The selectivity control agent employed in the process of the invention is a moderately hindered aromatic heterocyclic amine containing monovalent hydrocarbon substituents on aromatic ring carbon atoms adjacent to the heterocyclic nitrogen, which substituents provide some degree of steric or electronic hindrance but not sufficient hindrance to prohibit the operation of the aromatic heterocyclic amine as a selectivity control agent. Thus, the presence of hydrogen substituents on adjacent ring carbon atoms as in the case of pyridine does not provide any substantial hindrance and the use of pyridine as the selectivity control agent does not result in the production of the improved terpolymer compositions of the invention. Conversely, the presence of t-butyl aromatic ring substituents as in the case of 2,6-di-t-butylpyridine results in too great a hindrance to permit production of the desired terpolymers. The preferred moderately hindered aromatic heterocyclic amines are those of from 1 to 2 aromatic rings with up to one additional heterocyclic atom which have straight-chain alkyl groups independently of up to 4 carbon atoms as a substituent on each aromatic ring carbon atom adjacent to each heterocyclic nitrogen atom. Illustrative of such aromatic heterocyclic amines are 2,6-lutidine, 2,4,6-collidine, tetramethylpyrazine, 2,6-diethylpyridine, and 2,4,6-tri-n-propylpyridine. The preferred substituent groups for the adjacent aromatic ring carbon atoms are methyl groups and particularly preferred as the aromatic heterocyclic amine for use as the selectivity control agent is 2,6-lutidine.
The use of these selectivity control agents in the production of elastomeric, syndiotactic, homopolymeric polypropylene is known from copending U.S. patent application Ser. No. 342,832, filed Apr. 25, 1989. While it is postulated by Busico et al, Macromol. Chem., 184, 2193 (1983) that polypropylene polymerization catalysts which lead to syndiotactic polypropylene homopolymer are the catalysts which might facilitate the formation of alternating ethylene/propylene copolymers, specific and demonstrated examples of this hypothesis which exhibit reasonable reaction rates at reasonable reaction temperatures are not provided.
These catalysts are used in established and well known procedures to produce the terpolymers of the invention. Although a gas-phase process of producing the ethylene-propylene-diene monomer terpolymer is not precluded, the preferred processes for the production of the terpolymers are liquid phase processes employing a reaction diluent which may be a non-polymerizable diluent such as propane or a monomer of the polymerization such as propylene. These processes, which are conducted in a batchwise, continuous or semi-continuous manner, typically involves contacting ethylene, propylene and the diene monomer and the polymerization catalyst in the liquid phase under polymerization conditions. The ethylene-propylene-diene monomer terpolymer, subsequent to polymerization, is recovered by conventional methods.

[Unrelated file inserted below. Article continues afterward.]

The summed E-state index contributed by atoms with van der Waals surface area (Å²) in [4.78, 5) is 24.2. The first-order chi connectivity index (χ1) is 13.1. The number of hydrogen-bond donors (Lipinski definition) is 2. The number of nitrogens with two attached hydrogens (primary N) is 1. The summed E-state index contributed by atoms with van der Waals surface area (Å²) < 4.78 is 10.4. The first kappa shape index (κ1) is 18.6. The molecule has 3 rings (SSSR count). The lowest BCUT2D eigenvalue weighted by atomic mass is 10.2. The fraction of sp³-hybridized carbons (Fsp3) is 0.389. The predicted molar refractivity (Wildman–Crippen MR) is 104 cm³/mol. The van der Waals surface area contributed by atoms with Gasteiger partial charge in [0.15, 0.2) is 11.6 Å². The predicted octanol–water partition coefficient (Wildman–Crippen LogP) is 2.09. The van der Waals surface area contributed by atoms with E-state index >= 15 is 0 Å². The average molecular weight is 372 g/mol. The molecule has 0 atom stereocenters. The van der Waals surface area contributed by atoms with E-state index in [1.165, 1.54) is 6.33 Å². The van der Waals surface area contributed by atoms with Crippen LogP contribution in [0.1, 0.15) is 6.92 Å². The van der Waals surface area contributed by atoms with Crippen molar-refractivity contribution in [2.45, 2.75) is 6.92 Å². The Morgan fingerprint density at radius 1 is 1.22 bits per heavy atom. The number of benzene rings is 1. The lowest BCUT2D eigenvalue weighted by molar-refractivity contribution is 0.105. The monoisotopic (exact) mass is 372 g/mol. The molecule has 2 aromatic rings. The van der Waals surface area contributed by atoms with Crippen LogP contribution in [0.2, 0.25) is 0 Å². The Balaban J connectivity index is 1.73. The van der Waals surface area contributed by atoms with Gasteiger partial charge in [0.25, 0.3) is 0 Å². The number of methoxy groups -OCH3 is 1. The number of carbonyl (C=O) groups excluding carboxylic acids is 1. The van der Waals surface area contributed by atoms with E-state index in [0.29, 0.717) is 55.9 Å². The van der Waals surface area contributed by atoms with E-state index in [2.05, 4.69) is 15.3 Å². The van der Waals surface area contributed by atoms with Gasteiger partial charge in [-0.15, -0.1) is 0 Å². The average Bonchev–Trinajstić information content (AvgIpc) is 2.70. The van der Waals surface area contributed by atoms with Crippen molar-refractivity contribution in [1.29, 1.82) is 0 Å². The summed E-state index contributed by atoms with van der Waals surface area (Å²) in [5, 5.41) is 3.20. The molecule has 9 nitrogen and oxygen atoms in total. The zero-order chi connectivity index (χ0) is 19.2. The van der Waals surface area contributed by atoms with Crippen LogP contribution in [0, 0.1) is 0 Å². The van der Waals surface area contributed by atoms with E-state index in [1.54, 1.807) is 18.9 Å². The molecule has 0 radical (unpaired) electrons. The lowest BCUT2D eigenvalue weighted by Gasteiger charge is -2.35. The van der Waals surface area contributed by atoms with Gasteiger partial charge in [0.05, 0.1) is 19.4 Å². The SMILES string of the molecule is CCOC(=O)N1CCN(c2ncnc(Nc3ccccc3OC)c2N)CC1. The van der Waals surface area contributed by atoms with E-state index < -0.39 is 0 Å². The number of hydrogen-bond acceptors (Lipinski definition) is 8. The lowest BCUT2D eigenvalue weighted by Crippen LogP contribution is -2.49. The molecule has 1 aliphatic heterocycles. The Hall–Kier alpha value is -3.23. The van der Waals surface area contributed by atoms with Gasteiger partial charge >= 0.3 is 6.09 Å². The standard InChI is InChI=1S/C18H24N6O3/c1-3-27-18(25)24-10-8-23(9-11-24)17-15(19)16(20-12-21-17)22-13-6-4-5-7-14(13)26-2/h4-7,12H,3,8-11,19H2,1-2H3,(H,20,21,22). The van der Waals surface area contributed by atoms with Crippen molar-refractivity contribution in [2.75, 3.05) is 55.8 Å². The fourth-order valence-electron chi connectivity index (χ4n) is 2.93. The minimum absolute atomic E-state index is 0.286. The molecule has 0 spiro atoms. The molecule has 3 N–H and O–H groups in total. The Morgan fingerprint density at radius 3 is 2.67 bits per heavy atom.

Typical polymerization conditions include a reaction temperature of from about 30° C. to about 120° C., preferably from about 35° C. to about 90° C., and a pressure sufficient to maintain the reaction mixture in a liquid phase. Such pressures are up to about 20 atmospheres to about 15 atmospheres. The precise methods of conducting the polymerization and the control of the reaction conditions, including the use of molecular hydrogen to control molecular weight, are within the skill and knowledge of the art.
The ethylene-propylene-diene monomer terpolymers of the invention are suitably somewhat variable in proportions. Either monoolefin is present in a major proportion, often from about 50% by weight to about 70% by weight, preferably from about 55% by weight to about 65% by weight. The proportion of the other monoolefin is a lesser amount, e.g., from about 25% by weight to about 45% by weight with proportions from about 25% by weight to about 40% by weight being preferred. The diene monomer is present in a relatively small, although significant proportion. Amounts of diene monomer from about 1% by weight to about 8% by weight are satisfactory.
The ethylene-propylene-diene monomer terpolymers of the invention are characterized by a high degree of random polymerization as compared with EPDM polymers produced with conventional titanium-based catalysts. Expressed differently, the ethylene and propylene portions of the terpolymer are less "blocky". Due to the relatively small amount of the diene monomer present in the terpolymer, the diene monomer can be disregarded in considerations of the degree of random copolymerization. If the arrangement of ethylene and propylene moieties in the polymer chain is highly random, the location of diene monomer moieties will also be random. The highly random location of monomeric moieties in terpolymers of the invention is reflected in the improved properties of the ethylene-propylene-diene monomer terpolymers including an improved processability. The terpolymers have improved green strength and reasonably high tensile strength without the necessity for carbon black being present, thereby permitting the production of white EPDM polymers.